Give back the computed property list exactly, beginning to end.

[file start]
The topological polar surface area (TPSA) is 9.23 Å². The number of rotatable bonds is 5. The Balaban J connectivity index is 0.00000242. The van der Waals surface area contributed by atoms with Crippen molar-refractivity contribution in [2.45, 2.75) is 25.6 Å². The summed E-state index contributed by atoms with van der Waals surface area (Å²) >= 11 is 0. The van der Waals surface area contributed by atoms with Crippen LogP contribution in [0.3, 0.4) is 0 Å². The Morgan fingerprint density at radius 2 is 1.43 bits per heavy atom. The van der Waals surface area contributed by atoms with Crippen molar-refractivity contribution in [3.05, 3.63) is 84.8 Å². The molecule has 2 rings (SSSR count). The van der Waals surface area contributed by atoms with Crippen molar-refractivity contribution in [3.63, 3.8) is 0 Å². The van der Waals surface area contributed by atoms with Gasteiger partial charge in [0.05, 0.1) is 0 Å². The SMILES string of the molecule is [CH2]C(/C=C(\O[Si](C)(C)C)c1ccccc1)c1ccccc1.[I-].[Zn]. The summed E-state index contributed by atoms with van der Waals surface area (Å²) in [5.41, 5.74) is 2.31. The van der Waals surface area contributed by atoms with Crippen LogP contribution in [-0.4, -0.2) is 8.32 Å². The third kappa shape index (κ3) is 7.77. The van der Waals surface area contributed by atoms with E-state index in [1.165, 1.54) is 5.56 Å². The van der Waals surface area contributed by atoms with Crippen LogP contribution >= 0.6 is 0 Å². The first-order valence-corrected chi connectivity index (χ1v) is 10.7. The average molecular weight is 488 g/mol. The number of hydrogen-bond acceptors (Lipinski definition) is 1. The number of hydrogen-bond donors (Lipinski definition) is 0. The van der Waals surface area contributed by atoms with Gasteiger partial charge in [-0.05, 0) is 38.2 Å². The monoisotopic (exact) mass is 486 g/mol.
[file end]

The topological polar surface area (TPSA) is 9.23 Å². The number of rotatable bonds is 5. The Balaban J connectivity index is 0.00000242. The van der Waals surface area contributed by atoms with Crippen molar-refractivity contribution in [2.45, 2.75) is 25.6 Å². The summed E-state index contributed by atoms with van der Waals surface area (Å²) >= 11 is 0. The van der Waals surface area contributed by atoms with Crippen LogP contribution in [0.3, 0.4) is 0 Å². The Morgan fingerprint density at radius 2 is 1.43 bits per heavy atom. The van der Waals surface area contributed by atoms with Crippen molar-refractivity contribution in [3.05, 3.63) is 84.8 Å². The molecule has 2 rings (SSSR count). The van der Waals surface area contributed by atoms with Crippen molar-refractivity contribution in [3.63, 3.8) is 0 Å². The van der Waals surface area contributed by atoms with Gasteiger partial charge in [0.05, 0.1) is 0 Å². The SMILES string of the molecule is [CH2]C(/C=C(\O[Si](C)(C)C)c1ccccc1)c1ccccc1.[I-].[Zn]. The summed E-state index contributed by atoms with van der Waals surface area (Å²) in [5.41, 5.74) is 2.31. The van der Waals surface area contributed by atoms with Crippen LogP contribution in [-0.4, -0.2) is 8.32 Å². The third kappa shape index (κ3) is 7.77. The van der Waals surface area contributed by atoms with E-state index in [1.165, 1.54) is 5.56 Å². The van der Waals surface area contributed by atoms with Crippen LogP contribution >= 0.6 is 0 Å². The first-order valence-corrected chi connectivity index (χ1v) is 10.7. The average molecular weight is 488 g/mol. The number of hydrogen-bond acceptors (Lipinski definition) is 1. The number of hydrogen-bond donors (Lipinski definition) is 0. The van der Waals surface area contributed by atoms with Gasteiger partial charge in [-0.05, 0) is 38.2 Å². The monoisotopic (exact) mass is 486 g/mol.